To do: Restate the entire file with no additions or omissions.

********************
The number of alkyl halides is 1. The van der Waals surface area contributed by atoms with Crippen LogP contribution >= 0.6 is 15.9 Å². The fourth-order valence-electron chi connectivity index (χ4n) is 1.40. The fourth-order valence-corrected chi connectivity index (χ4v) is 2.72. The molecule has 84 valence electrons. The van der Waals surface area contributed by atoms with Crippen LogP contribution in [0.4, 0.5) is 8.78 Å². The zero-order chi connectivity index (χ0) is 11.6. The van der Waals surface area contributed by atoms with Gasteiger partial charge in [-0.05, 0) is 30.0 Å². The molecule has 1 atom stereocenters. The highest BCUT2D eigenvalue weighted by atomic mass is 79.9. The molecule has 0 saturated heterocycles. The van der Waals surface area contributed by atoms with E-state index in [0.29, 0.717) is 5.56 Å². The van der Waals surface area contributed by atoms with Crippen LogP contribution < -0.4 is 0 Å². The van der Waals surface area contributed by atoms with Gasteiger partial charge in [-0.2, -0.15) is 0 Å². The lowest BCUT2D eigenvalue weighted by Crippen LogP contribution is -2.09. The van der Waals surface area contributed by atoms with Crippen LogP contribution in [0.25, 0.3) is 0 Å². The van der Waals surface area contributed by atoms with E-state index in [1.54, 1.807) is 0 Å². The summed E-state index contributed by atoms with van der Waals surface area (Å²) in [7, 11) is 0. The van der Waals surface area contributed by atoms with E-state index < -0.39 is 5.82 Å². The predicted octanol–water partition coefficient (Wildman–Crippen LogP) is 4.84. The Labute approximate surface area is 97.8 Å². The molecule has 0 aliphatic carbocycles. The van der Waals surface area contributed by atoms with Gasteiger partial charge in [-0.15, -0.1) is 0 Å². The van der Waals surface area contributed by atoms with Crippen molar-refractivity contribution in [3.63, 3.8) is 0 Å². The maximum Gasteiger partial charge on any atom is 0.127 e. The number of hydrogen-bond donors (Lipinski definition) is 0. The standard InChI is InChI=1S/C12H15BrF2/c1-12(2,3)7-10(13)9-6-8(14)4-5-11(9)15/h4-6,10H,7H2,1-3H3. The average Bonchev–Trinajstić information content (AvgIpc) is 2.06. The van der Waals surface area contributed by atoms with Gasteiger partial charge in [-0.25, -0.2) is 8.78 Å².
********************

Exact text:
The number of alkyl halides is 1. The van der Waals surface area contributed by atoms with Crippen LogP contribution >= 0.6 is 15.9 Å². The fourth-order valence-electron chi connectivity index (χ4n) is 1.40. The fourth-order valence-corrected chi connectivity index (χ4v) is 2.72. The molecule has 84 valence electrons. The van der Waals surface area contributed by atoms with Crippen LogP contribution in [0.4, 0.5) is 8.78 Å². The zero-order chi connectivity index (χ0) is 11.6. The van der Waals surface area contributed by atoms with Gasteiger partial charge in [-0.05, 0) is 30.0 Å². The molecule has 1 atom stereocenters. The highest BCUT2D eigenvalue weighted by atomic mass is 79.9. The molecule has 0 saturated heterocycles. The van der Waals surface area contributed by atoms with E-state index in [0.29, 0.717) is 5.56 Å². The van der Waals surface area contributed by atoms with Crippen LogP contribution < -0.4 is 0 Å². The van der Waals surface area contributed by atoms with Gasteiger partial charge in [-0.2, -0.15) is 0 Å². The lowest BCUT2D eigenvalue weighted by Crippen LogP contribution is -2.09. The van der Waals surface area contributed by atoms with Crippen LogP contribution in [0.25, 0.3) is 0 Å². The van der Waals surface area contributed by atoms with E-state index in [1.54, 1.807) is 0 Å². The summed E-state index contributed by atoms with van der Waals surface area (Å²) in [7, 11) is 0. The van der Waals surface area contributed by atoms with E-state index < -0.39 is 5.82 Å². The predicted octanol–water partition coefficient (Wildman–Crippen LogP) is 4.84. The Labute approximate surface area is 97.8 Å². The molecule has 0 aliphatic carbocycles. The van der Waals surface area contributed by atoms with Gasteiger partial charge in [-0.15, -0.1) is 0 Å². The van der Waals surface area contributed by atoms with Crippen molar-refractivity contribution in [3.63, 3.8) is 0 Å². The maximum Gasteiger partial charge on any atom is 0.127 e. The number of hydrogen-bond donors (Lipinski definition) is 0. The standard InChI is InChI=1S/C12H15BrF2/c1-12(2,3)7-10(13)9-6-8(14)4-5-11(9)15/h4-6,10H,7H2,1-3H3. The average Bonchev–Trinajstić information content (AvgIpc) is 2.06. The van der Waals surface area contributed by atoms with Gasteiger partial charge in [-0.25, -0.2) is 8.78 Å².